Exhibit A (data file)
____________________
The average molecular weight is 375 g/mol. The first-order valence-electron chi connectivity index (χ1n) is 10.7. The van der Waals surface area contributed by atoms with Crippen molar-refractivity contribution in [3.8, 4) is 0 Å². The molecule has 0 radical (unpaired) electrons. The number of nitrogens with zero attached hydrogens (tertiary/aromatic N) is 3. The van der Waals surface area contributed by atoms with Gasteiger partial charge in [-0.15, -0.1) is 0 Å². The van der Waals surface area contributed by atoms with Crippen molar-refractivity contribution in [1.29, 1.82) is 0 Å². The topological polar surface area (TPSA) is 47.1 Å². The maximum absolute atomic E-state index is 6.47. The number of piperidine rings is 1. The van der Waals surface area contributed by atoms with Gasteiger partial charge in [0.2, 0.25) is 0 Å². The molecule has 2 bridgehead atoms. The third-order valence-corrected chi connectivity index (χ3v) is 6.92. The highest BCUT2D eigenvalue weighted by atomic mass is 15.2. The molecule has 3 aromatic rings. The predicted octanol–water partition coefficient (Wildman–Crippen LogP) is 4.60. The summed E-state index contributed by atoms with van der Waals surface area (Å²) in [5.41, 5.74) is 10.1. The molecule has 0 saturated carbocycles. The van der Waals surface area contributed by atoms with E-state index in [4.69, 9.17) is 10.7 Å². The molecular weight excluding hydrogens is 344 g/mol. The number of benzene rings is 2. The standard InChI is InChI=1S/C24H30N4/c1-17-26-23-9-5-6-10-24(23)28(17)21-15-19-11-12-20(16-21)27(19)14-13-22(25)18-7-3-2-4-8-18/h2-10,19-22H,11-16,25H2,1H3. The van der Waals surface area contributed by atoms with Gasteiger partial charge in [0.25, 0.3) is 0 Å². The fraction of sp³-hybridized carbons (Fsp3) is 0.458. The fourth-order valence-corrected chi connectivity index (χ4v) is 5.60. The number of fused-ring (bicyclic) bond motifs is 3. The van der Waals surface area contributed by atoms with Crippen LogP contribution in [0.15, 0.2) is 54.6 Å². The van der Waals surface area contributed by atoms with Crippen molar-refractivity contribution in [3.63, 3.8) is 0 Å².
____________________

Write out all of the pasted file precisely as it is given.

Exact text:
The average molecular weight is 375 g/mol. The first-order valence-electron chi connectivity index (χ1n) is 10.7. The van der Waals surface area contributed by atoms with Crippen molar-refractivity contribution in [3.8, 4) is 0 Å². The molecule has 0 radical (unpaired) electrons. The number of nitrogens with zero attached hydrogens (tertiary/aromatic N) is 3. The van der Waals surface area contributed by atoms with Gasteiger partial charge in [-0.15, -0.1) is 0 Å². The van der Waals surface area contributed by atoms with Crippen molar-refractivity contribution in [1.29, 1.82) is 0 Å². The topological polar surface area (TPSA) is 47.1 Å². The maximum absolute atomic E-state index is 6.47. The number of piperidine rings is 1. The van der Waals surface area contributed by atoms with Gasteiger partial charge in [0.2, 0.25) is 0 Å². The molecule has 2 bridgehead atoms. The third-order valence-corrected chi connectivity index (χ3v) is 6.92. The highest BCUT2D eigenvalue weighted by atomic mass is 15.2. The molecule has 3 aromatic rings. The predicted octanol–water partition coefficient (Wildman–Crippen LogP) is 4.60. The summed E-state index contributed by atoms with van der Waals surface area (Å²) in [5.41, 5.74) is 10.1. The molecule has 0 saturated carbocycles. The van der Waals surface area contributed by atoms with E-state index in [4.69, 9.17) is 10.7 Å². The molecular weight excluding hydrogens is 344 g/mol. The number of benzene rings is 2. The standard InChI is InChI=1S/C24H30N4/c1-17-26-23-9-5-6-10-24(23)28(17)21-15-19-11-12-20(16-21)27(19)14-13-22(25)18-7-3-2-4-8-18/h2-10,19-22H,11-16,25H2,1H3. The van der Waals surface area contributed by atoms with Gasteiger partial charge in [0.25, 0.3) is 0 Å². The fraction of sp³-hybridized carbons (Fsp3) is 0.458. The fourth-order valence-corrected chi connectivity index (χ4v) is 5.60. The number of fused-ring (bicyclic) bond motifs is 3. The van der Waals surface area contributed by atoms with Crippen LogP contribution in [0.15, 0.2) is 54.6 Å². The van der Waals surface area contributed by atoms with Crippen molar-refractivity contribution in [3.63, 3.8) is 0 Å².